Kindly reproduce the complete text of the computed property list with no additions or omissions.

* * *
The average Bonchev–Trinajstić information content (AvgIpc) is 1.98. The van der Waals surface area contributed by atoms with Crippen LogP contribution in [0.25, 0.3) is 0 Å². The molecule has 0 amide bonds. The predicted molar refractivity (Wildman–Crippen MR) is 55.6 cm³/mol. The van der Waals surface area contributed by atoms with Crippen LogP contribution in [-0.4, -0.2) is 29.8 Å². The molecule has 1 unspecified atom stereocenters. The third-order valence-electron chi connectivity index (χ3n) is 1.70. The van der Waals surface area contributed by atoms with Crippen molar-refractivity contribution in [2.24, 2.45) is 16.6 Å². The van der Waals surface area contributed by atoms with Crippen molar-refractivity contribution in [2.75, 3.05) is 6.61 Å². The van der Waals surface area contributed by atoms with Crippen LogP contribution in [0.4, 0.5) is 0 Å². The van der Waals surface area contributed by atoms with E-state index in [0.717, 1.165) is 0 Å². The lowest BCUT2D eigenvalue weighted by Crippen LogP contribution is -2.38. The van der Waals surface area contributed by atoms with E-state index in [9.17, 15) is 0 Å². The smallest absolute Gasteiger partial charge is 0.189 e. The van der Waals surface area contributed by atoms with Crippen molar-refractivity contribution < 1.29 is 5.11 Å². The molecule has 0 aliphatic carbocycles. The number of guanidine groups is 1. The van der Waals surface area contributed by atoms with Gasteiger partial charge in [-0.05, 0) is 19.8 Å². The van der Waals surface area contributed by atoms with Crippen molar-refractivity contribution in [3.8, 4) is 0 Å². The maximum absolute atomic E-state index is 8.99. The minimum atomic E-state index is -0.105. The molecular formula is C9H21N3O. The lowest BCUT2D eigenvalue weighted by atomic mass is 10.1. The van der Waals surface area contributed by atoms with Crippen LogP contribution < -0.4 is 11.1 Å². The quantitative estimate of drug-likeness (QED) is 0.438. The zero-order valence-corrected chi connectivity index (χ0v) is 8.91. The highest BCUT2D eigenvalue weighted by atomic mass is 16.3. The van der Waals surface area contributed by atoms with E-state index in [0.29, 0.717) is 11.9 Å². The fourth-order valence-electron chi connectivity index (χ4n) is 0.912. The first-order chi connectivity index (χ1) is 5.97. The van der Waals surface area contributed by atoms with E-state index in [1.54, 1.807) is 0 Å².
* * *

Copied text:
The average Bonchev–Trinajstić information content (AvgIpc) is 1.98. The van der Waals surface area contributed by atoms with Crippen LogP contribution in [0.25, 0.3) is 0 Å². The molecule has 0 amide bonds. The predicted molar refractivity (Wildman–Crippen MR) is 55.6 cm³/mol. The van der Waals surface area contributed by atoms with Crippen LogP contribution in [-0.4, -0.2) is 29.8 Å². The molecule has 1 unspecified atom stereocenters. The third-order valence-electron chi connectivity index (χ3n) is 1.70. The van der Waals surface area contributed by atoms with Crippen molar-refractivity contribution in [2.24, 2.45) is 16.6 Å². The van der Waals surface area contributed by atoms with Crippen molar-refractivity contribution in [2.75, 3.05) is 6.61 Å². The van der Waals surface area contributed by atoms with Crippen LogP contribution in [0.4, 0.5) is 0 Å². The van der Waals surface area contributed by atoms with E-state index in [0.717, 1.165) is 0 Å². The lowest BCUT2D eigenvalue weighted by Crippen LogP contribution is -2.38. The van der Waals surface area contributed by atoms with E-state index in [9.17, 15) is 0 Å². The smallest absolute Gasteiger partial charge is 0.189 e. The van der Waals surface area contributed by atoms with Crippen molar-refractivity contribution < 1.29 is 5.11 Å². The molecule has 0 aliphatic carbocycles. The number of guanidine groups is 1. The van der Waals surface area contributed by atoms with Gasteiger partial charge in [-0.05, 0) is 19.8 Å². The van der Waals surface area contributed by atoms with Crippen molar-refractivity contribution in [3.8, 4) is 0 Å². The maximum absolute atomic E-state index is 8.99. The minimum atomic E-state index is -0.105. The molecular formula is C9H21N3O. The lowest BCUT2D eigenvalue weighted by atomic mass is 10.1. The van der Waals surface area contributed by atoms with Crippen LogP contribution < -0.4 is 11.1 Å². The quantitative estimate of drug-likeness (QED) is 0.438. The zero-order valence-corrected chi connectivity index (χ0v) is 8.91. The highest BCUT2D eigenvalue weighted by atomic mass is 16.3. The van der Waals surface area contributed by atoms with E-state index in [0.29, 0.717) is 11.9 Å². The fourth-order valence-electron chi connectivity index (χ4n) is 0.912. The first-order chi connectivity index (χ1) is 5.97. The van der Waals surface area contributed by atoms with E-state index in [1.54, 1.807) is 0 Å².